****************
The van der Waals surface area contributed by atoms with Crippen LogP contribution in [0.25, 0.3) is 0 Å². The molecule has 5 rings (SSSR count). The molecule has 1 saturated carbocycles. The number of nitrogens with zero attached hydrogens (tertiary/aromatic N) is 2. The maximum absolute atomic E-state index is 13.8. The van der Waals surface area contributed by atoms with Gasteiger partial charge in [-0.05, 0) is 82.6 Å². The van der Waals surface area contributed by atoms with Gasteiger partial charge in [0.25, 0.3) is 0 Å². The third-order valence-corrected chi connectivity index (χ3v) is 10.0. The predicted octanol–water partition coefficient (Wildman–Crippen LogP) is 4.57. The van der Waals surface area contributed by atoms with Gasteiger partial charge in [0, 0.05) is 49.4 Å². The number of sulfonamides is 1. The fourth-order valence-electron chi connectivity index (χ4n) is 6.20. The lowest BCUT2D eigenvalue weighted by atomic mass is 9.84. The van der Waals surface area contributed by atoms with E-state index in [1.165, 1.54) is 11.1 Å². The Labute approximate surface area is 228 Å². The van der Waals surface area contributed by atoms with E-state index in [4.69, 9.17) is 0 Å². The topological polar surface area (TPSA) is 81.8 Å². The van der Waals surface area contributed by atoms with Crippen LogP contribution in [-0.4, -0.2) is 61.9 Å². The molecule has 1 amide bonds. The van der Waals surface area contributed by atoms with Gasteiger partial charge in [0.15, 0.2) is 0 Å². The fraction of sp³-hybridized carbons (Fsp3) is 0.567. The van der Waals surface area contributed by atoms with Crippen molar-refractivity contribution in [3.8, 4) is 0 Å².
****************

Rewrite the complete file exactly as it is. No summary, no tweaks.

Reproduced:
The van der Waals surface area contributed by atoms with Crippen LogP contribution in [0.25, 0.3) is 0 Å². The molecule has 5 rings (SSSR count). The molecule has 1 saturated carbocycles. The number of nitrogens with zero attached hydrogens (tertiary/aromatic N) is 2. The maximum absolute atomic E-state index is 13.8. The van der Waals surface area contributed by atoms with Gasteiger partial charge in [-0.05, 0) is 82.6 Å². The van der Waals surface area contributed by atoms with Gasteiger partial charge in [0.25, 0.3) is 0 Å². The third-order valence-corrected chi connectivity index (χ3v) is 10.0. The predicted octanol–water partition coefficient (Wildman–Crippen LogP) is 4.57. The van der Waals surface area contributed by atoms with Gasteiger partial charge in [0, 0.05) is 49.4 Å². The number of sulfonamides is 1. The fourth-order valence-electron chi connectivity index (χ4n) is 6.20. The lowest BCUT2D eigenvalue weighted by atomic mass is 9.84. The van der Waals surface area contributed by atoms with E-state index in [1.165, 1.54) is 11.1 Å². The Labute approximate surface area is 228 Å². The van der Waals surface area contributed by atoms with E-state index in [4.69, 9.17) is 0 Å². The topological polar surface area (TPSA) is 81.8 Å². The van der Waals surface area contributed by atoms with Crippen LogP contribution in [-0.4, -0.2) is 61.9 Å². The molecule has 1 amide bonds. The van der Waals surface area contributed by atoms with Gasteiger partial charge in [0.15, 0.2) is 0 Å². The fraction of sp³-hybridized carbons (Fsp3) is 0.567. The van der Waals surface area contributed by atoms with Crippen molar-refractivity contribution in [3.8, 4) is 0 Å².